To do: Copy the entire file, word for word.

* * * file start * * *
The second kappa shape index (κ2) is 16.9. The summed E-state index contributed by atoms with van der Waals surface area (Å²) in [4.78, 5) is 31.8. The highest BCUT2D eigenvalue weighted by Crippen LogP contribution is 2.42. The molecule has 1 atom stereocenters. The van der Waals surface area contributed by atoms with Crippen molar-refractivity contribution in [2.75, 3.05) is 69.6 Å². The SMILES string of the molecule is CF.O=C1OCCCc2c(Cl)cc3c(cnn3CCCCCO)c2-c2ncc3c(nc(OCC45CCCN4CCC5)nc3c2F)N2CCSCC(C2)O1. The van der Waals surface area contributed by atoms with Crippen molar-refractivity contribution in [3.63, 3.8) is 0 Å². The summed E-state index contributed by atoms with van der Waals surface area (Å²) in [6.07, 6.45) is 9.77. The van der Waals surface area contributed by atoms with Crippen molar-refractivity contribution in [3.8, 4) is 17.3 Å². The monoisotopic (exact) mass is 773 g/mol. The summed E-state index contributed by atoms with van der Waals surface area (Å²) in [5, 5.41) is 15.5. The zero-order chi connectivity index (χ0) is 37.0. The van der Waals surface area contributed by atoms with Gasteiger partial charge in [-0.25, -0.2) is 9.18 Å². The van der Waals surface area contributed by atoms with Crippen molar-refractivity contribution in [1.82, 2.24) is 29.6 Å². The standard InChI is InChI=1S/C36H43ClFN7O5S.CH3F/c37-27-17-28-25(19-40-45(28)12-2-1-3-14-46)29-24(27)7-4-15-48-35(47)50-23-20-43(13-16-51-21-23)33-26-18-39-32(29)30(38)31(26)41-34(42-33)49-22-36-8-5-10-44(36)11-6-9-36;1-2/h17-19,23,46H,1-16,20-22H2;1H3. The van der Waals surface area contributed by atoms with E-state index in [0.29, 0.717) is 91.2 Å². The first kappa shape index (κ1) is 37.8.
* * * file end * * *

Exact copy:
The second kappa shape index (κ2) is 16.9. The summed E-state index contributed by atoms with van der Waals surface area (Å²) in [4.78, 5) is 31.8. The highest BCUT2D eigenvalue weighted by Crippen LogP contribution is 2.42. The molecule has 1 atom stereocenters. The van der Waals surface area contributed by atoms with Crippen molar-refractivity contribution in [2.75, 3.05) is 69.6 Å². The SMILES string of the molecule is CF.O=C1OCCCc2c(Cl)cc3c(cnn3CCCCCO)c2-c2ncc3c(nc(OCC45CCCN4CCC5)nc3c2F)N2CCSCC(C2)O1. The van der Waals surface area contributed by atoms with Crippen molar-refractivity contribution in [3.63, 3.8) is 0 Å². The summed E-state index contributed by atoms with van der Waals surface area (Å²) in [6.07, 6.45) is 9.77. The van der Waals surface area contributed by atoms with Crippen molar-refractivity contribution in [3.8, 4) is 17.3 Å². The monoisotopic (exact) mass is 773 g/mol. The summed E-state index contributed by atoms with van der Waals surface area (Å²) in [5, 5.41) is 15.5. The zero-order chi connectivity index (χ0) is 37.0. The van der Waals surface area contributed by atoms with Gasteiger partial charge in [-0.25, -0.2) is 9.18 Å². The van der Waals surface area contributed by atoms with Crippen molar-refractivity contribution in [1.82, 2.24) is 29.6 Å². The standard InChI is InChI=1S/C36H43ClFN7O5S.CH3F/c37-27-17-28-25(19-40-45(28)12-2-1-3-14-46)29-24(27)7-4-15-48-35(47)50-23-20-43(13-16-51-21-23)33-26-18-39-32(29)30(38)31(26)41-34(42-33)49-22-36-8-5-10-44(36)11-6-9-36;1-2/h17-19,23,46H,1-16,20-22H2;1H3. The van der Waals surface area contributed by atoms with E-state index in [0.29, 0.717) is 91.2 Å². The first kappa shape index (κ1) is 37.8.